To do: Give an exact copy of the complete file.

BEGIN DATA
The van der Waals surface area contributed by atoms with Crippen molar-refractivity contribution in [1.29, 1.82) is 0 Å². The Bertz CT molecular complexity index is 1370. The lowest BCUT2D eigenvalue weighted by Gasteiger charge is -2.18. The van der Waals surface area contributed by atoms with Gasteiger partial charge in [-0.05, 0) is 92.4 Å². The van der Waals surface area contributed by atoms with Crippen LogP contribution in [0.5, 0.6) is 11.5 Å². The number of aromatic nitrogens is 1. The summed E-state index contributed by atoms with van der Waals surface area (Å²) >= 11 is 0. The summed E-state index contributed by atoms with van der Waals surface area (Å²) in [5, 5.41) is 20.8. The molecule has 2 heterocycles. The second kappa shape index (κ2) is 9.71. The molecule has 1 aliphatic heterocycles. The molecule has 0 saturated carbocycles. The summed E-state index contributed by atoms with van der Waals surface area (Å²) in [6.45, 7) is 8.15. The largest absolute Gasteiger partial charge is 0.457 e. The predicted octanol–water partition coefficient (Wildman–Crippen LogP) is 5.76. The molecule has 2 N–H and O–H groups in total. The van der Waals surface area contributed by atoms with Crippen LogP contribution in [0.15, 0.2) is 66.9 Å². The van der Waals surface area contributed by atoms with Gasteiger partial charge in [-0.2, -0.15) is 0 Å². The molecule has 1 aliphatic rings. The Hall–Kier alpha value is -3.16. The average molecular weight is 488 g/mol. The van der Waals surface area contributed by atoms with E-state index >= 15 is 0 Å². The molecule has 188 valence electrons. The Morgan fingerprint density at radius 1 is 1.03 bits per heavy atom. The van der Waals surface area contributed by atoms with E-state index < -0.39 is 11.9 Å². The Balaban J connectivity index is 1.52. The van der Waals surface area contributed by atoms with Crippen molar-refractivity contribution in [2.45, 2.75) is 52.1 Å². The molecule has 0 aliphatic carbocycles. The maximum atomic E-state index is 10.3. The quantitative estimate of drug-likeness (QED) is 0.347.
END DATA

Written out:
The van der Waals surface area contributed by atoms with Crippen molar-refractivity contribution in [1.29, 1.82) is 0 Å². The Bertz CT molecular complexity index is 1370. The lowest BCUT2D eigenvalue weighted by Gasteiger charge is -2.18. The van der Waals surface area contributed by atoms with Gasteiger partial charge in [-0.05, 0) is 92.4 Å². The van der Waals surface area contributed by atoms with Crippen LogP contribution in [0.5, 0.6) is 11.5 Å². The number of aromatic nitrogens is 1. The summed E-state index contributed by atoms with van der Waals surface area (Å²) >= 11 is 0. The summed E-state index contributed by atoms with van der Waals surface area (Å²) in [5, 5.41) is 20.8. The molecule has 2 heterocycles. The second kappa shape index (κ2) is 9.71. The molecule has 1 aliphatic heterocycles. The molecule has 0 saturated carbocycles. The summed E-state index contributed by atoms with van der Waals surface area (Å²) in [6.45, 7) is 8.15. The largest absolute Gasteiger partial charge is 0.457 e. The predicted octanol–water partition coefficient (Wildman–Crippen LogP) is 5.76. The molecule has 2 N–H and O–H groups in total. The van der Waals surface area contributed by atoms with Crippen LogP contribution in [0.15, 0.2) is 66.9 Å². The van der Waals surface area contributed by atoms with Gasteiger partial charge in [-0.2, -0.15) is 0 Å². The molecule has 1 aliphatic rings. The Hall–Kier alpha value is -3.16. The average molecular weight is 488 g/mol. The van der Waals surface area contributed by atoms with E-state index >= 15 is 0 Å². The molecule has 188 valence electrons. The Morgan fingerprint density at radius 1 is 1.03 bits per heavy atom. The van der Waals surface area contributed by atoms with E-state index < -0.39 is 11.9 Å². The Balaban J connectivity index is 1.52. The van der Waals surface area contributed by atoms with Crippen molar-refractivity contribution in [2.45, 2.75) is 52.1 Å². The molecule has 0 aliphatic carbocycles. The maximum atomic E-state index is 10.3. The quantitative estimate of drug-likeness (QED) is 0.347.